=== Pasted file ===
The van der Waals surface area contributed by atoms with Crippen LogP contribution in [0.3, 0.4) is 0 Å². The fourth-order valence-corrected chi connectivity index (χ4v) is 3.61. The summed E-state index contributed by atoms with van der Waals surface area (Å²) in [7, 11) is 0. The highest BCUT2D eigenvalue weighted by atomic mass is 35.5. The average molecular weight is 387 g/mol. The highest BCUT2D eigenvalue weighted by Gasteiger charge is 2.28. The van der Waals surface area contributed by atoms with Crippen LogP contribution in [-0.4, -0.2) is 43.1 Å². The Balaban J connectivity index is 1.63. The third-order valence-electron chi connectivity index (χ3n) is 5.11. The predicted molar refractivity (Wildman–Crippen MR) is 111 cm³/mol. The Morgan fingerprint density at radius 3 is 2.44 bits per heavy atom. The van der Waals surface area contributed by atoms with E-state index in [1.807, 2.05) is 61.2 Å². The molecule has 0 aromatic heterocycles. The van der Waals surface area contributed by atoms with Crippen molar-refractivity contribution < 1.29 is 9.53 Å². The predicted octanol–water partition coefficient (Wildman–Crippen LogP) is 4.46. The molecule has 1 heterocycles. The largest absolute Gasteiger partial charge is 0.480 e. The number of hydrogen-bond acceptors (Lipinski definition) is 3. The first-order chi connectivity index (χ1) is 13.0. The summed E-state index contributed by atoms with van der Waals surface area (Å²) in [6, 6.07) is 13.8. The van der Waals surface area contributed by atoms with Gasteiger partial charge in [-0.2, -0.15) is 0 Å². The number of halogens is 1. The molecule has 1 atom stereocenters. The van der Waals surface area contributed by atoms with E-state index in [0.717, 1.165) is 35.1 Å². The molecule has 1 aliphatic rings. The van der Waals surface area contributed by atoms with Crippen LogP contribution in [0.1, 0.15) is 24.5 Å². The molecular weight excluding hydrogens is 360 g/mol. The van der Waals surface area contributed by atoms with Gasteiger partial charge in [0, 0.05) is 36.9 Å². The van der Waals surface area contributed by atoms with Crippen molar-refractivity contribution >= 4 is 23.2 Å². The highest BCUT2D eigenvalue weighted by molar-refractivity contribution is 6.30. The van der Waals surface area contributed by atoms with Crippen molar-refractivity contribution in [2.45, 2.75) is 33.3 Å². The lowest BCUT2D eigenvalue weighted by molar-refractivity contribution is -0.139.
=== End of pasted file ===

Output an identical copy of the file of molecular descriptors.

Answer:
The van der Waals surface area contributed by atoms with Crippen LogP contribution in [0.3, 0.4) is 0 Å². The fourth-order valence-corrected chi connectivity index (χ4v) is 3.61. The summed E-state index contributed by atoms with van der Waals surface area (Å²) in [7, 11) is 0. The highest BCUT2D eigenvalue weighted by atomic mass is 35.5. The average molecular weight is 387 g/mol. The highest BCUT2D eigenvalue weighted by Gasteiger charge is 2.28. The van der Waals surface area contributed by atoms with Crippen LogP contribution in [-0.4, -0.2) is 43.1 Å². The Balaban J connectivity index is 1.63. The third-order valence-electron chi connectivity index (χ3n) is 5.11. The predicted molar refractivity (Wildman–Crippen MR) is 111 cm³/mol. The Morgan fingerprint density at radius 3 is 2.44 bits per heavy atom. The van der Waals surface area contributed by atoms with E-state index in [1.807, 2.05) is 61.2 Å². The molecule has 0 aromatic heterocycles. The van der Waals surface area contributed by atoms with Crippen molar-refractivity contribution < 1.29 is 9.53 Å². The predicted octanol–water partition coefficient (Wildman–Crippen LogP) is 4.46. The molecule has 1 heterocycles. The largest absolute Gasteiger partial charge is 0.480 e. The number of hydrogen-bond acceptors (Lipinski definition) is 3. The first-order chi connectivity index (χ1) is 13.0. The summed E-state index contributed by atoms with van der Waals surface area (Å²) in [6, 6.07) is 13.8. The van der Waals surface area contributed by atoms with Gasteiger partial charge in [-0.2, -0.15) is 0 Å². The number of halogens is 1. The molecule has 1 atom stereocenters. The van der Waals surface area contributed by atoms with E-state index in [0.717, 1.165) is 35.1 Å². The molecule has 1 aliphatic rings. The van der Waals surface area contributed by atoms with Crippen LogP contribution in [0.1, 0.15) is 24.5 Å². The molecular weight excluding hydrogens is 360 g/mol. The van der Waals surface area contributed by atoms with Gasteiger partial charge in [0, 0.05) is 36.9 Å². The van der Waals surface area contributed by atoms with Crippen molar-refractivity contribution >= 4 is 23.2 Å². The highest BCUT2D eigenvalue weighted by molar-refractivity contribution is 6.30. The van der Waals surface area contributed by atoms with Crippen molar-refractivity contribution in [2.45, 2.75) is 33.3 Å². The lowest BCUT2D eigenvalue weighted by molar-refractivity contribution is -0.139.